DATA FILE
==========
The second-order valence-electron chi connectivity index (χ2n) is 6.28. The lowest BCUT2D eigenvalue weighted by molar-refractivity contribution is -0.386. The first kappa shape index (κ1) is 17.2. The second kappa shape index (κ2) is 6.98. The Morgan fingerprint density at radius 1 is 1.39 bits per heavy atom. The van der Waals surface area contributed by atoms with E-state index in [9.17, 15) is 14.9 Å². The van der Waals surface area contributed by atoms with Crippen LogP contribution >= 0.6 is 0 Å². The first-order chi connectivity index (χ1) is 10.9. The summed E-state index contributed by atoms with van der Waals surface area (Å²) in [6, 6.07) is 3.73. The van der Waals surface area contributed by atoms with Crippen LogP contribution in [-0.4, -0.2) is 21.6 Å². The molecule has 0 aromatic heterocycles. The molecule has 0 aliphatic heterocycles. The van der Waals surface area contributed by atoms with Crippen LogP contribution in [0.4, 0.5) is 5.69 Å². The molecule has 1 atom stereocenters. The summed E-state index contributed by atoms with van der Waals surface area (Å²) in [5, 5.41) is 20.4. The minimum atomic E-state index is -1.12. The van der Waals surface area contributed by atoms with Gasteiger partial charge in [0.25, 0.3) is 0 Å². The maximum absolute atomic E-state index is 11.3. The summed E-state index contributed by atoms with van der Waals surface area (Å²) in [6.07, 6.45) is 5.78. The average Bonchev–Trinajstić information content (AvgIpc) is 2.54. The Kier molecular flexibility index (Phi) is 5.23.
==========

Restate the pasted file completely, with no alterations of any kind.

The second-order valence-electron chi connectivity index (χ2n) is 6.28. The lowest BCUT2D eigenvalue weighted by molar-refractivity contribution is -0.386. The first kappa shape index (κ1) is 17.2. The second kappa shape index (κ2) is 6.98. The Morgan fingerprint density at radius 1 is 1.39 bits per heavy atom. The van der Waals surface area contributed by atoms with E-state index in [9.17, 15) is 14.9 Å². The van der Waals surface area contributed by atoms with Crippen LogP contribution >= 0.6 is 0 Å². The first-order chi connectivity index (χ1) is 10.9. The summed E-state index contributed by atoms with van der Waals surface area (Å²) in [6, 6.07) is 3.73. The van der Waals surface area contributed by atoms with Crippen LogP contribution in [-0.4, -0.2) is 21.6 Å². The molecule has 0 aromatic heterocycles. The molecule has 0 aliphatic heterocycles. The van der Waals surface area contributed by atoms with Crippen LogP contribution in [0.4, 0.5) is 5.69 Å². The molecule has 1 atom stereocenters. The summed E-state index contributed by atoms with van der Waals surface area (Å²) in [5, 5.41) is 20.4. The minimum atomic E-state index is -1.12. The van der Waals surface area contributed by atoms with Gasteiger partial charge in [0.25, 0.3) is 0 Å². The maximum absolute atomic E-state index is 11.3. The summed E-state index contributed by atoms with van der Waals surface area (Å²) in [6.07, 6.45) is 5.78. The average Bonchev–Trinajstić information content (AvgIpc) is 2.54. The Kier molecular flexibility index (Phi) is 5.23.